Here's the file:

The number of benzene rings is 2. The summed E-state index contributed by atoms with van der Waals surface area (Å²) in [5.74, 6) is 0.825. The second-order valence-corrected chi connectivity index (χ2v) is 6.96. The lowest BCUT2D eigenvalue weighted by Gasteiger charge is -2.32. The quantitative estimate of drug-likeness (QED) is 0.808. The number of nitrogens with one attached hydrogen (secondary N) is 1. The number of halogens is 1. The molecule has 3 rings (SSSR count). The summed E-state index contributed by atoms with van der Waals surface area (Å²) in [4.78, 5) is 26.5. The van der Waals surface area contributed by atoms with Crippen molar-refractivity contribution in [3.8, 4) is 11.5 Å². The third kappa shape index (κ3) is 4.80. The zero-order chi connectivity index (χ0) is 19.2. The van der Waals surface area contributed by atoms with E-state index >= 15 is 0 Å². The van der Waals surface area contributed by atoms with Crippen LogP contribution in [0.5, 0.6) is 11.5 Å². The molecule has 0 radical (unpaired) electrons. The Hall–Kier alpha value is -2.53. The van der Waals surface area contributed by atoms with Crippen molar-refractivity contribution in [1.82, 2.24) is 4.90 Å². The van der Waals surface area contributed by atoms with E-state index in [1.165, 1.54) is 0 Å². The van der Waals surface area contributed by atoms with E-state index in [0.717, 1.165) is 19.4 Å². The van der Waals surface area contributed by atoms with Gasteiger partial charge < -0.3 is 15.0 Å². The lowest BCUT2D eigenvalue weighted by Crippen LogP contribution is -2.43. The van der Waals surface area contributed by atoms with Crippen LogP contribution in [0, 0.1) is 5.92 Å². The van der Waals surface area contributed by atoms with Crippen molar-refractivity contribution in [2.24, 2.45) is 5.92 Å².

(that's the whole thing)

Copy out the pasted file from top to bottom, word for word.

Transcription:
The number of benzene rings is 2. The summed E-state index contributed by atoms with van der Waals surface area (Å²) in [5.74, 6) is 0.825. The second-order valence-corrected chi connectivity index (χ2v) is 6.96. The lowest BCUT2D eigenvalue weighted by Gasteiger charge is -2.32. The quantitative estimate of drug-likeness (QED) is 0.808. The number of nitrogens with one attached hydrogen (secondary N) is 1. The number of halogens is 1. The molecule has 3 rings (SSSR count). The summed E-state index contributed by atoms with van der Waals surface area (Å²) in [4.78, 5) is 26.5. The van der Waals surface area contributed by atoms with Crippen molar-refractivity contribution in [3.8, 4) is 11.5 Å². The third kappa shape index (κ3) is 4.80. The zero-order chi connectivity index (χ0) is 19.2. The van der Waals surface area contributed by atoms with E-state index >= 15 is 0 Å². The van der Waals surface area contributed by atoms with Crippen LogP contribution in [0.5, 0.6) is 11.5 Å². The molecule has 0 radical (unpaired) electrons. The Hall–Kier alpha value is -2.53. The van der Waals surface area contributed by atoms with Crippen molar-refractivity contribution in [1.82, 2.24) is 4.90 Å². The van der Waals surface area contributed by atoms with E-state index in [1.165, 1.54) is 0 Å². The van der Waals surface area contributed by atoms with E-state index in [0.717, 1.165) is 19.4 Å². The van der Waals surface area contributed by atoms with Gasteiger partial charge < -0.3 is 15.0 Å². The lowest BCUT2D eigenvalue weighted by Crippen LogP contribution is -2.43. The van der Waals surface area contributed by atoms with Crippen LogP contribution in [0, 0.1) is 5.92 Å². The van der Waals surface area contributed by atoms with Crippen molar-refractivity contribution in [2.24, 2.45) is 5.92 Å².